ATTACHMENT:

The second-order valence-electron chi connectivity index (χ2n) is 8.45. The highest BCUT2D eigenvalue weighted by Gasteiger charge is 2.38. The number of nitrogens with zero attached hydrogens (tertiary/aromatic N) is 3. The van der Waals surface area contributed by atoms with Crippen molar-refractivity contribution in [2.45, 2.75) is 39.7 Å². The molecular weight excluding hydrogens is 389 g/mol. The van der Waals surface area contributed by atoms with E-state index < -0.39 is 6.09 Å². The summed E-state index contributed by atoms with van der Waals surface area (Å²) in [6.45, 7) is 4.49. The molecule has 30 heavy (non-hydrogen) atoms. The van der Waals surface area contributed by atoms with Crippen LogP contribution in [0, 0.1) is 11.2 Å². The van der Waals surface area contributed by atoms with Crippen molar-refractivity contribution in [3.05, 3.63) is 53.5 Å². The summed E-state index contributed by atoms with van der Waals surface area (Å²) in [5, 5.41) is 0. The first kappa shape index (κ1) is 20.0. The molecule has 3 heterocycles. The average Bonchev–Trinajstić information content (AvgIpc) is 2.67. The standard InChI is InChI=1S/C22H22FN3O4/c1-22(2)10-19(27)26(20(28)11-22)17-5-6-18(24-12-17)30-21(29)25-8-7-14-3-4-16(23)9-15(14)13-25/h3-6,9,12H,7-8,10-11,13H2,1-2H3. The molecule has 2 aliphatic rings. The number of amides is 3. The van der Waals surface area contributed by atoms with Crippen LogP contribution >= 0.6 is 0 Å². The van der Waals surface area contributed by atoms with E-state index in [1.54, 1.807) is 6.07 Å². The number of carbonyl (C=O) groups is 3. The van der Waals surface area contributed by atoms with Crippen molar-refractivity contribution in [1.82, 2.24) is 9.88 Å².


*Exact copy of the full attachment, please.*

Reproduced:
The second-order valence-electron chi connectivity index (χ2n) is 8.45. The highest BCUT2D eigenvalue weighted by Gasteiger charge is 2.38. The number of nitrogens with zero attached hydrogens (tertiary/aromatic N) is 3. The van der Waals surface area contributed by atoms with Crippen molar-refractivity contribution in [2.45, 2.75) is 39.7 Å². The molecular weight excluding hydrogens is 389 g/mol. The van der Waals surface area contributed by atoms with E-state index < -0.39 is 6.09 Å². The summed E-state index contributed by atoms with van der Waals surface area (Å²) in [6.45, 7) is 4.49. The molecule has 30 heavy (non-hydrogen) atoms. The van der Waals surface area contributed by atoms with Crippen LogP contribution in [0, 0.1) is 11.2 Å². The van der Waals surface area contributed by atoms with Crippen molar-refractivity contribution in [3.05, 3.63) is 53.5 Å². The summed E-state index contributed by atoms with van der Waals surface area (Å²) in [5, 5.41) is 0. The first kappa shape index (κ1) is 20.0. The molecule has 3 heterocycles. The average Bonchev–Trinajstić information content (AvgIpc) is 2.67. The standard InChI is InChI=1S/C22H22FN3O4/c1-22(2)10-19(27)26(20(28)11-22)17-5-6-18(24-12-17)30-21(29)25-8-7-14-3-4-16(23)9-15(14)13-25/h3-6,9,12H,7-8,10-11,13H2,1-2H3. The molecule has 2 aliphatic rings. The number of amides is 3. The van der Waals surface area contributed by atoms with Crippen LogP contribution >= 0.6 is 0 Å². The van der Waals surface area contributed by atoms with E-state index in [1.54, 1.807) is 6.07 Å². The number of carbonyl (C=O) groups is 3. The van der Waals surface area contributed by atoms with Crippen molar-refractivity contribution in [1.82, 2.24) is 9.88 Å².